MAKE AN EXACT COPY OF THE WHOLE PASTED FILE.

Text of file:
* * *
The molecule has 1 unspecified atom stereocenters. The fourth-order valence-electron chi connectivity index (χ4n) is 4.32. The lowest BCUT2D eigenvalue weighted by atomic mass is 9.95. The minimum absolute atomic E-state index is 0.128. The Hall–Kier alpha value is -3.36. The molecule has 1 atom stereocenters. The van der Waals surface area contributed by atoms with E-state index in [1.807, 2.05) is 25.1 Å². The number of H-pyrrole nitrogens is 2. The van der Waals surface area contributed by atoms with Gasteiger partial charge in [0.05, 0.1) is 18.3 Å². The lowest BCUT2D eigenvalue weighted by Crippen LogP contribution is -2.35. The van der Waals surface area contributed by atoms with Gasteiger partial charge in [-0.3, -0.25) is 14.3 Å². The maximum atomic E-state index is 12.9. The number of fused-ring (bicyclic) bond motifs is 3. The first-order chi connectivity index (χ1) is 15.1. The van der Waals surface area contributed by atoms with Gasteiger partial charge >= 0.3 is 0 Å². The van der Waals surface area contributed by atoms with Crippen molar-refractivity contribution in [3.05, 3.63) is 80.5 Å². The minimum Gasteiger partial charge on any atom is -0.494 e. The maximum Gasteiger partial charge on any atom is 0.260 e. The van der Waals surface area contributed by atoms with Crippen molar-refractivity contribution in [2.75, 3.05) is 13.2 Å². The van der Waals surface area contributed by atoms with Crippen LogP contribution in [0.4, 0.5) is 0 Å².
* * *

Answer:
The molecule has 1 unspecified atom stereocenters. The fourth-order valence-electron chi connectivity index (χ4n) is 4.32. The lowest BCUT2D eigenvalue weighted by atomic mass is 9.95. The minimum absolute atomic E-state index is 0.128. The Hall–Kier alpha value is -3.36. The molecule has 1 atom stereocenters. The van der Waals surface area contributed by atoms with E-state index in [1.807, 2.05) is 25.1 Å². The number of H-pyrrole nitrogens is 2. The van der Waals surface area contributed by atoms with Gasteiger partial charge in [0.05, 0.1) is 18.3 Å². The lowest BCUT2D eigenvalue weighted by Crippen LogP contribution is -2.35. The van der Waals surface area contributed by atoms with Gasteiger partial charge in [-0.3, -0.25) is 14.3 Å². The maximum atomic E-state index is 12.9. The number of fused-ring (bicyclic) bond motifs is 3. The first-order chi connectivity index (χ1) is 15.1. The van der Waals surface area contributed by atoms with Gasteiger partial charge >= 0.3 is 0 Å². The van der Waals surface area contributed by atoms with Crippen molar-refractivity contribution in [3.05, 3.63) is 80.5 Å². The minimum Gasteiger partial charge on any atom is -0.494 e. The maximum Gasteiger partial charge on any atom is 0.260 e. The van der Waals surface area contributed by atoms with Crippen molar-refractivity contribution in [2.75, 3.05) is 13.2 Å². The van der Waals surface area contributed by atoms with Crippen LogP contribution in [0.4, 0.5) is 0 Å².